Yeah because no massive, massive contract has ever come back to bite in the ass the team which offered the contract. Especially not, like, in Southern California. And teams which offer said contracts always go on to win lots of titles and stuff.
(None of the eight highest-paid players in baseball in 2013 made the postseason, and only six of the top 25 did. And that doesn't even include Albert Pujols, the most cautionary of tales, because the structure of his contract is so backloaded that he is not among the 25 highest-paid at the moment.)
Originally posted by DrDirtIf ever this kind of contract makes sense, it's here. I believe he's only 25. And he can win more games by himself than the Astros.
Tim Lincecum at 25 was a back to back Cy Young Award winner. Today, at age 29, he's a bum with no business in a Major League starting rotation. Alex Rodriguez was 24 when he signed his monster 10-year deal with Texas, but they finished last every year they had him and it wasn't until he was 33 that he won a World Series, though he was still an excellent player for most of that time. I agree that this looks better than, say, the Albert Pujols deal, but it's just impossible to say. Dodger fans shouldn't put that champagne on ice just yet.
Also, the Dodgers still play in the same league as the Cardinals, which puts a huge road block in any path to the World Series, but also makes their massive spending understandable, as they have to do something to give their fans false hope. :)
Usual caveat: I'd much rather see a player with this money than an owner.
In Kershaw's case, it's hard to argue that he doesn't deserve it, baseball salaries being what they are. Kershaw is clearly the best pitcher in the game and he's still in his prime. I don't think the Dodgers at all mind paying him a huge salary for his age 25-32 seasons, whereas the Angels paid Pujols for his 32-42 seasons when Albert was already on the downward slope.
"It breaks your heart. It is designed to break your heart. The game begins in the spring, when everything else begins again, and it blossoms in the summer, filling the afternoons and evenings, and then as soon as the chill rains come, it stops and leaves you to face the fall alone." --- Bart Giamatti, on baseball
I'm not saying this contract is guaranteed to blow up in the Dodgers' faces like the Pujols one is guaranteed to do to the Angels (if it hasn't already). What I am saying, though, is that out of the megacontracts handed out over the past 15 years dating back to Rodriguez's first absurd deal, there are way more that proved to be a waste* than ones that ended up worthwhile. The ten highest paid players in 2013 (from Wikipedia) were, in order: Alex Rodriguez (one World Series title), Cliff Lee (no World Series titles), Johan Santana (no World Series titles), Mark Teixeira (one World Series title), Prince Fielder (no World Series titles), Joe Mauer (no World Series titles), CC Sabathia (one World Series title), Tim Lincecum (two World Series titles), Zack Grienke (no World Series titles), and Vernon Wells (no World Series titles).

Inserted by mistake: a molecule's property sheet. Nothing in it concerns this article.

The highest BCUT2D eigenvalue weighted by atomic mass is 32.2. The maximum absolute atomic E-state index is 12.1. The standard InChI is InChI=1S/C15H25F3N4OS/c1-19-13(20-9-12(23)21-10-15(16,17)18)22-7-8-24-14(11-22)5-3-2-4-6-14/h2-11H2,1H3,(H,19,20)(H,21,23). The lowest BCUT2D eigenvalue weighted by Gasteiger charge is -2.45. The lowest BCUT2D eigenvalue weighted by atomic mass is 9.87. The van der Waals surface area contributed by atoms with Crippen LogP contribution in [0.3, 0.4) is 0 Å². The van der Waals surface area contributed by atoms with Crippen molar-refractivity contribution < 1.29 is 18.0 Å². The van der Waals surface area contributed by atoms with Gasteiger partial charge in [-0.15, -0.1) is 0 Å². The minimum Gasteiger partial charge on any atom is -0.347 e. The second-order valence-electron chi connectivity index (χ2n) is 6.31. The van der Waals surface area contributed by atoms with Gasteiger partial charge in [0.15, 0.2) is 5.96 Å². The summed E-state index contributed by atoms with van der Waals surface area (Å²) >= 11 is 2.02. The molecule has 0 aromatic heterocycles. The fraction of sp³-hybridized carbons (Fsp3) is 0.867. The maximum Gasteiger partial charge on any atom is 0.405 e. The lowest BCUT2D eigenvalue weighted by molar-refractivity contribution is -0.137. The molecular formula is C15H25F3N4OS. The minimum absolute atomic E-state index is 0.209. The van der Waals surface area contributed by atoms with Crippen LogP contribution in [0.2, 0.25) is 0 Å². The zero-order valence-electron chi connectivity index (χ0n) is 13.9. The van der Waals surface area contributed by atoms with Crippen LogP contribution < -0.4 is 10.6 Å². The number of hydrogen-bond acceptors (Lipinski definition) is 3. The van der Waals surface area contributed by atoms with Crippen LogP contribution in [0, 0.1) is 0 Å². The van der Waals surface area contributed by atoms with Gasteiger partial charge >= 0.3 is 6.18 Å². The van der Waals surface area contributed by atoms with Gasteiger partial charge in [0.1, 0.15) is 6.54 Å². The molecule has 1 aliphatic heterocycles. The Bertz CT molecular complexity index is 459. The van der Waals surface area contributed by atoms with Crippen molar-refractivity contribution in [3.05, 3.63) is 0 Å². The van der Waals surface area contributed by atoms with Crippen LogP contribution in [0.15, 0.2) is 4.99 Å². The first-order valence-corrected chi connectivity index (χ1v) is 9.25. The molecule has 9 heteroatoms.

Many of these guys are of course young enough or early enough in their deals that it's too early to definitively write them off as busts, but only Grienke from that list plays on a team that made the postseason.
Lincecum is to me the most relevant comparison: At the same age, he was arguably just as dominant as Kershaw, and yet just a few years later he's a bullpen guy at best and has posted ERAs of 5.18 and 4.37 the past two seasons. Yeah, the Giants won a second World Series last year, but I think you'd be hard-pressed to argue that Lincecum was a big enough part of the reason why to justify his salary.
With this contract, I believe the Dodgers have five of the 25 highest-paid players in baseball (Crawford, Kemp, Gonzalez, Grienke and Kershaw). I'm not convinced spending and spending and spending is always the answer for a baseball team, but we can all have our own opinions. I just think there's no reason to assume this contract will mean much in a few years' time. It's at best a toss-up.
* - the definition of "waste" I'm going by is, the contract didn't make the teams that paid them out consistent World Series winners or anything similar.
Dodgers local tv deal brings them in approximately $300 million a year. Before a single dime comes in the door from attendance, national tv deals, MLB network, MLB online, merchandising, or anything else. Objectively compared to you and I the number is ludicrous. Given the Dodgers finances, it makes sense.
According to most saber-friendly people, the cost of a win above replacement is roughly $5 million. Last year Clayton Kershaw accounted for 6.5 WAR, so his value was basically $32.5 million. If you figure he's good for 6.1 WAR in 2014 (and ZIPS has him projected for 6.6 WAR), you can easily make the argument that Kershaw is properly paid. He might even be a slight bargain, considering his age and the inflation of the cost per win that will occur through the life of his contract.
Holy fuck shit motherfucker shit. Read comics. Fuck shit shit fuck shit I sold out when I did my job. Fuck fuck fuck shit fuck. Sorry had to do it....
Revenge of the Sith = one thumb up from me. Fuck shit. I want to tittie fuck your ass. -- The Guinness. to Cerebus
"I have enough people telling me I suck online" -- lotjx
Here's the short form method of figuring out Win Shares: 1. Figure out Runs Created for all players on a team. 2. Figure out Outs Made by each hitter. 3. Divide Outs/12 and subtract that from Runs Created. 4. Divide that number by 3.